Another weapons specialist told UPI there is a good chance that a crude device would be subject to pre-detonation, in which the nuclear chain reaction starts too soon. The result would be a low-yield "fizzle."
Zimmerman said that even a fizzle could kill thousands. He also disputed Leitenberg's contention that each of the bomb builders would have to be exceptionally talented. "These are solved problems," Zimmerman said. The engineering is straight-forward and so is the design work, he said. "You need a few good people, but not very many," he said.
In their article, Zimmerman and Lewis note that "only a very small number of terrorist groups fit the profile we have outlined: interested in mass casualties, well financed, and organizationally sophisticated. We have identified only two groups in recent history with all these qualities: al Qaeda and Aum Shinrikyo," the Japanese religious group that carried out a sarin gas attack in the Tokyo subways in 1995. To date, they say, al Qaeda does not seem to have developed the necessary technical expertise to obtain the right bomb material and the right expertise. "Bin Laden, perhaps, has yet to find his Robert Oppenheimer," they wrote.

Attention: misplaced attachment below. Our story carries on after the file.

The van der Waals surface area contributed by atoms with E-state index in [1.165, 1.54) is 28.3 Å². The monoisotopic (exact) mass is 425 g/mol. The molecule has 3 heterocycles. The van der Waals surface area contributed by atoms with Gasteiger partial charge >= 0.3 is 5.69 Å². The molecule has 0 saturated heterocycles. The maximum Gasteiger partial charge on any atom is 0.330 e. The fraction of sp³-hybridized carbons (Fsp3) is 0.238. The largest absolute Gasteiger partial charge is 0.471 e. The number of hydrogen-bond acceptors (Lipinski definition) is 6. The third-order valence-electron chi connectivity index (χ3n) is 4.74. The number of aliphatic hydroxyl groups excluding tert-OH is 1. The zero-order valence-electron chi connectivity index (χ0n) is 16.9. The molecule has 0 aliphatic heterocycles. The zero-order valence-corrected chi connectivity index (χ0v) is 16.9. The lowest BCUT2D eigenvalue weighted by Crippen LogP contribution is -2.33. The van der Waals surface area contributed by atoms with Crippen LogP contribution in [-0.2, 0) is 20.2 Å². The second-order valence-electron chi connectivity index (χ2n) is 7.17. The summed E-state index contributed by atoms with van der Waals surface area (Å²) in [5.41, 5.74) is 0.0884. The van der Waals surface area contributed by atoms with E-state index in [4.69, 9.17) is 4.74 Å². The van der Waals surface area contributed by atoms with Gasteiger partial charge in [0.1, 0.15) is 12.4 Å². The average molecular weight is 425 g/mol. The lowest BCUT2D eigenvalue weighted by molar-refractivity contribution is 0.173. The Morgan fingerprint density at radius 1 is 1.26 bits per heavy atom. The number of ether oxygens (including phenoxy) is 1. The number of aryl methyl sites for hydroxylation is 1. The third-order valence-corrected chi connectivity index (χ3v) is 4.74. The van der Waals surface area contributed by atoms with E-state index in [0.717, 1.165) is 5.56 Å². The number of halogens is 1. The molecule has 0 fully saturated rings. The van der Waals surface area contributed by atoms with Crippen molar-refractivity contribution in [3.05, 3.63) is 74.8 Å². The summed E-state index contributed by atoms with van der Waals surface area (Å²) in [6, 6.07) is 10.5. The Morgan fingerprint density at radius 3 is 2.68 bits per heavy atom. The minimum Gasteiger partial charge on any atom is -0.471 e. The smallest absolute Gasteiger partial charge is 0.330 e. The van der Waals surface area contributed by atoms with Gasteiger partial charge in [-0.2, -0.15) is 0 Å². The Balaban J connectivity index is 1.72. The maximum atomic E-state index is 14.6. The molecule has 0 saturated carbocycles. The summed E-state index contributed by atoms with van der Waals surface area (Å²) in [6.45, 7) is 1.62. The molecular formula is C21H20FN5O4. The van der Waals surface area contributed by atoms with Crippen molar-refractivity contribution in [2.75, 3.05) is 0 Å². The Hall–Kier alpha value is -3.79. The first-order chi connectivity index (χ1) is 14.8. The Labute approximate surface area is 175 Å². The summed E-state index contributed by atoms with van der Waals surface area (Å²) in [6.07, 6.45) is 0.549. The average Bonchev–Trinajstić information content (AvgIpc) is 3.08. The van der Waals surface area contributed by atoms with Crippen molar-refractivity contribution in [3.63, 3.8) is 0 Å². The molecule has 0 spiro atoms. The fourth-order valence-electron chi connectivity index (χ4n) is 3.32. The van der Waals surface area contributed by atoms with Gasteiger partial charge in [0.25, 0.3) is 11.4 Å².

To prevent him from doing so, governments must continue to restrict funding to terrorist groups and use good intelligence methods to break up terrorist plots, Zimmerman and Lewis say. But groups intent on killing as many people as possible for as little money as possible will still find the allure of the atomic bomb irresistible, they say. "Just because a nuclear terrorist attack hasn't happened shouldn't give us the false comfort of thinking it won't," they conclude.
19 December 2006